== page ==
Information Responsibility

Information Responsibility

Listening to a rather old episode of the Thomas Jefferson Hour Podcast on the MAX this afternoon, Clay Jenkins who portrays Mr. Jefferson was asked a question “If President Jefferson had an iPod, what would be on it?”

While the question was meant in a “What music would President Jefferson listen too?” Clay immediately started listing off non-MP3 related things. Books, facts, and figures. Pure information, things that could be referenced in conversation. According to Mr. Jenkins, Jefferson considered himself a scientist first, a farmer second, and lastly a patriot thrust into the role by his intellect. I am, of course, paraphrasing there but not by too much.

I began reflecting that into today’s world, nearly everyone has an iPod, or similar technology. A full generation of Americans have grown up with the single greatest source of information at their finger tips. This is something that Jefferson and his scientific and educated contemporaries would have given anything for, if they could even imagined it.

In an age the printing press was still some what of an amazement, books were extremely rare, and Dr. Benjamin Franklin’s public library was still an experiment itself, the Internet as it exists today was simply unimaginable.

Yet this same generation that has grown up with the Internet does not seem to use it to it’s full potential! Of all generations that should know how to, it seems that basic research abilities and critical thinking should be taught at even younger ages then ever before.

But instead of original thinking, plagiarism rules. Or at best unfounded research with no backup and proof.

Is this because of laziness? Is it because the anonymity of the Internet still allows anyone to say anything with little to no criticism, punishment, or recriminations? Is it because the education system, like so many other industries in the United States has not kept up with the technology that is now available? Or is this because the sheer amount of information available in hard to sift through? Or more semi-sinisterly, is it because the information is kept behind digital lock and key only to be doled out to those who know someone or can pay to access it?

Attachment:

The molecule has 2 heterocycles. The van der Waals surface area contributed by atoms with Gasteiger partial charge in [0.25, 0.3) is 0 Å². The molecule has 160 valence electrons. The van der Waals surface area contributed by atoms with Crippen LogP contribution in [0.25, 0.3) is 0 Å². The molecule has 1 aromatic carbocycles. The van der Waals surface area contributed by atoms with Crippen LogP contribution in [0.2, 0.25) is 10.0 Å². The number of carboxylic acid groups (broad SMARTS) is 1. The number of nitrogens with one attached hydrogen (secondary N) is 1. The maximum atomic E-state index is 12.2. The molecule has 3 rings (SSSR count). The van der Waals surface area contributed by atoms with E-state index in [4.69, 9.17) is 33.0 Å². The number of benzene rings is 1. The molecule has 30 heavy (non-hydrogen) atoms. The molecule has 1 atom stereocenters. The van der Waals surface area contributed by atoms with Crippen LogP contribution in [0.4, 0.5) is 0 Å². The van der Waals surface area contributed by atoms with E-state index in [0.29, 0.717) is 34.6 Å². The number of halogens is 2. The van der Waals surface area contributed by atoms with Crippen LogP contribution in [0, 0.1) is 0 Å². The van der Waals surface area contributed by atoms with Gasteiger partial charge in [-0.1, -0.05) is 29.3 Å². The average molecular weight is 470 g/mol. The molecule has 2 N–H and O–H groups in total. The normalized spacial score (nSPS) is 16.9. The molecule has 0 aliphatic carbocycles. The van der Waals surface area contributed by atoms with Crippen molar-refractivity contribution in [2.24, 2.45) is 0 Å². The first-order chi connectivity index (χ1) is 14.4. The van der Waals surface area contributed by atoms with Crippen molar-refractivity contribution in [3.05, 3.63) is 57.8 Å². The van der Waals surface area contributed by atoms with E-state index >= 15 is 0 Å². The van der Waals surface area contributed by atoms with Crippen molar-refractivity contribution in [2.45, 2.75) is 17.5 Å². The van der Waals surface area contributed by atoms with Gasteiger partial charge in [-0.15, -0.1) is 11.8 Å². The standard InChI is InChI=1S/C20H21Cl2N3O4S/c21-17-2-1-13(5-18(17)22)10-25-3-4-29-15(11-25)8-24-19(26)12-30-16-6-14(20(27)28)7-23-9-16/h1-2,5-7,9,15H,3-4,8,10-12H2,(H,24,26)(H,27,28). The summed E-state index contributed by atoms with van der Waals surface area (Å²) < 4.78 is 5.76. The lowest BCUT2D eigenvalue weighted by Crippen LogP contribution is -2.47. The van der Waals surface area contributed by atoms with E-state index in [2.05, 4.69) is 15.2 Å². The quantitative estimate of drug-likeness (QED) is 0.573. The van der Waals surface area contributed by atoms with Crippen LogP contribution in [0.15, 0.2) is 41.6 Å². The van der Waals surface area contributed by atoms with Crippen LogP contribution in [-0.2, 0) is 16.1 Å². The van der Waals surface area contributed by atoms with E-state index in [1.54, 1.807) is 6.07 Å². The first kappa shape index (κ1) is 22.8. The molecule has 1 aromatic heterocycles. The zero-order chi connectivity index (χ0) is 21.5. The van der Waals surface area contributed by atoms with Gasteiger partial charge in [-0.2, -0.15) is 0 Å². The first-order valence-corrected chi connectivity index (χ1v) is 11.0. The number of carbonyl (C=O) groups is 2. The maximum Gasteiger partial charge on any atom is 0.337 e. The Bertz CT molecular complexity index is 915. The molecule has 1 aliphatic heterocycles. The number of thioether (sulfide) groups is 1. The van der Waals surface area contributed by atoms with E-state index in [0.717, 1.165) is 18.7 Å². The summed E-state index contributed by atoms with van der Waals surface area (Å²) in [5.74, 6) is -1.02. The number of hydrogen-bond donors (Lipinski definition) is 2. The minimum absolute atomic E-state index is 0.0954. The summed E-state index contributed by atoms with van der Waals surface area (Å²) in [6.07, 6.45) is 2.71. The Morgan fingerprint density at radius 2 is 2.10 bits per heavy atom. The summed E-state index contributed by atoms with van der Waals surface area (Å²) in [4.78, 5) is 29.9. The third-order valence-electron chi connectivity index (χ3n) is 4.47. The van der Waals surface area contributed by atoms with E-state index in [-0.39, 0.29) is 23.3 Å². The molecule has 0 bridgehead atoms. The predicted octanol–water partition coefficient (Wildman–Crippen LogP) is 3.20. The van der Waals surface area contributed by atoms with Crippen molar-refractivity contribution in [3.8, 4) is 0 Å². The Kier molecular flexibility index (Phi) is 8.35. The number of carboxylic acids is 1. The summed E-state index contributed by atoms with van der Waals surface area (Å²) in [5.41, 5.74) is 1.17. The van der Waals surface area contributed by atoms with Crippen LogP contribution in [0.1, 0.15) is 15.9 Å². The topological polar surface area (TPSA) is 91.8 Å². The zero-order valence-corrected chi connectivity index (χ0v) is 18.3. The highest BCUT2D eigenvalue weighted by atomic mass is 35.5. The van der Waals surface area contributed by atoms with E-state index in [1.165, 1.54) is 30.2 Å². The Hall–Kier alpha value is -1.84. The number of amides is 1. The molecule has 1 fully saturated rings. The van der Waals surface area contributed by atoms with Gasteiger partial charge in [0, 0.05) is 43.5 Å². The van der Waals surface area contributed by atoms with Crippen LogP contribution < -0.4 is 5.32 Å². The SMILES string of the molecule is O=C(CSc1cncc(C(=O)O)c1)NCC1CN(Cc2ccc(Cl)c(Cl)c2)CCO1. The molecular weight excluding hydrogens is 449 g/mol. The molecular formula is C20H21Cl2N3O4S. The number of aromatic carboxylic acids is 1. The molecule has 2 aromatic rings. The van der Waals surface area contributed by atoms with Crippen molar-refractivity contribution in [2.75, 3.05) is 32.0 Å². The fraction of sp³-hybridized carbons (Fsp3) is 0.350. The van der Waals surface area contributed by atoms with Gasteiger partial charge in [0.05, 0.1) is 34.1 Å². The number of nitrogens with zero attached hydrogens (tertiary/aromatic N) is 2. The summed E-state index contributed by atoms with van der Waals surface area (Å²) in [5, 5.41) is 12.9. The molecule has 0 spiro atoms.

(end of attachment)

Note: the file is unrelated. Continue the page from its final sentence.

I fear that the last reason is more and more becoming the true reason. Everyone is still trying to make a buck on the Internet, and thus information which should be public knowledge is instead kept from the very public that can use it. Couple this with the sheer amount of useless and worse, erroneous information out there and I begin to see why this Generation simply does not take advantage of it. They can’t easily access it!

What is the answer and fix? I really do not know. Other then my own humble attempts to make that information free and provide links to other sites and books that are too, there may not be much I can do. I could go into teaching, but the head aches do not yet seem to be worth the rewards in my mind.

How To: Enable Disk Mode for iPod

How To: Enable Disk Mode for iPod

This is a cool little hack. Enabling Disk Mode for iPods allows it to become just that, a nice USB Disk drive, or a way to get those MP3’s back after a hard drive crash.

In Terminal type: defaults write com.apple.finder AppleShowAllFiles TRUE

Then type: killall Finder (make sure to capitalize Finder)

When the iPod if plugged in it’ll automatically mount on the Desktop like any other USB drive and your files will be accessible.